This is a sequel to an earlier story (“A Thousand Deaths Through Flesh and Stone”) and feels like it but seems to mostly stand on its own. I had nitpicky problems throughout, some of which were actually resolved, but it was a generally exciting and entertaining tale, though the ending was ultimately unsatisfactory. Overall, this may be yet another slightly above average story.

In the heavy-handed “What You Pass For,” a black man can paint black people white or even paint white people whiter which he regrets as helping them to commit the evil of assimilation.

While not a direct sequel to “We Are Born,” “Ku’gbo” is another lyrical tale set in the same Nigerian village. What some take to be invisible rams are eating the village’s food and one of the villagers is attempting to take advantage of a nearby owl to transcend in wisdom. As the story goes on, there are more changes in store than he knows, if perhaps no more than he feels.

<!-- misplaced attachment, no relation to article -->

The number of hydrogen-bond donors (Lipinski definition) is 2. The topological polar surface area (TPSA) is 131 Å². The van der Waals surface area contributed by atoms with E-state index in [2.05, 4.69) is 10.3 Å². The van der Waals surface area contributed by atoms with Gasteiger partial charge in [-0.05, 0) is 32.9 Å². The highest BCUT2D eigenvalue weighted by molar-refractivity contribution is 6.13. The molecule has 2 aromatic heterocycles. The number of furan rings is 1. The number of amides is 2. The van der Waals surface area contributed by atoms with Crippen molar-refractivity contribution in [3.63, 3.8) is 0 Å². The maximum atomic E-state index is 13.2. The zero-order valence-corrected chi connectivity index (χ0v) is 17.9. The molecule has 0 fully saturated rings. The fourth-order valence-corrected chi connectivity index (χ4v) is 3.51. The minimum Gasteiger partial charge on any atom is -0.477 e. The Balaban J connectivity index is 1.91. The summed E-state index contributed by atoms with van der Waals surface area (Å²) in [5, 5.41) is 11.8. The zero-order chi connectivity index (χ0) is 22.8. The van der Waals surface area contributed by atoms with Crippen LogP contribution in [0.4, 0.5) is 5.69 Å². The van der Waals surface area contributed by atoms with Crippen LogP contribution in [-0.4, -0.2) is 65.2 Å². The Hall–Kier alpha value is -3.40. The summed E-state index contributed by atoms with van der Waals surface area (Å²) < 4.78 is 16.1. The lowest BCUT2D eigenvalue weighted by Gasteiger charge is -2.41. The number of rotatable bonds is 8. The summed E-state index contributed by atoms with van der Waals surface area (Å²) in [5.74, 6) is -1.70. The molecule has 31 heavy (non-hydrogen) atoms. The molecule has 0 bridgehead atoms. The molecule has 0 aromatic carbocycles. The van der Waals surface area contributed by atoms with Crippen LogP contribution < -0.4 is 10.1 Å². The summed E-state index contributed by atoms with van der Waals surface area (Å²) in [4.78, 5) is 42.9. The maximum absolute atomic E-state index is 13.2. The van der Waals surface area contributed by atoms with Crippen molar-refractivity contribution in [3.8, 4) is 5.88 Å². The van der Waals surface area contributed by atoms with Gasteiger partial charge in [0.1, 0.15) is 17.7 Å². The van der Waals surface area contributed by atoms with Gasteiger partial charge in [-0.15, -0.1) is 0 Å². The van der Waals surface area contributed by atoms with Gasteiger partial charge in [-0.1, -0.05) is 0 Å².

Behold the Child” feels like it could be part of a series, too. It opens with someone who turns out to be a second banana before shifting to the main focus of a couple of lawyers and a couple of ex-spouses going at each other with a telekinetic homicidal child mixed in with all of it. After the odd opening, there’s an internally inexplicable dinner date between a client and a lawyer who’s already been hired. The client tells the long version of his story (which one lawyer must already know) to another lawyer (who should have already been told by the first lawyer) and there is no other apparent purpose to the dinner/conversation. Then a sequence of running around, punctuated by a few deaths, occurs and then a simple, but insufficient, moral is reached.

I still don’t understand what “The Properties of Shadow” are, as it seems like it wants to turn dark matter/energy into a trope but it’s possibly pure fantasy about literal shadow. However, the rest of the tale is science fiction, dealing with an artist visiting one of many inhabited worlds, this one by descendants of humans. She and her shadow assistant are working on their next art project when a stalker arrives and quickly becomes invasive and dangerous. The resolution to this is too curt and bald and the story is one of those which feels like not all of it made it to the page. However, its oddity was interesting during the actual course of reading.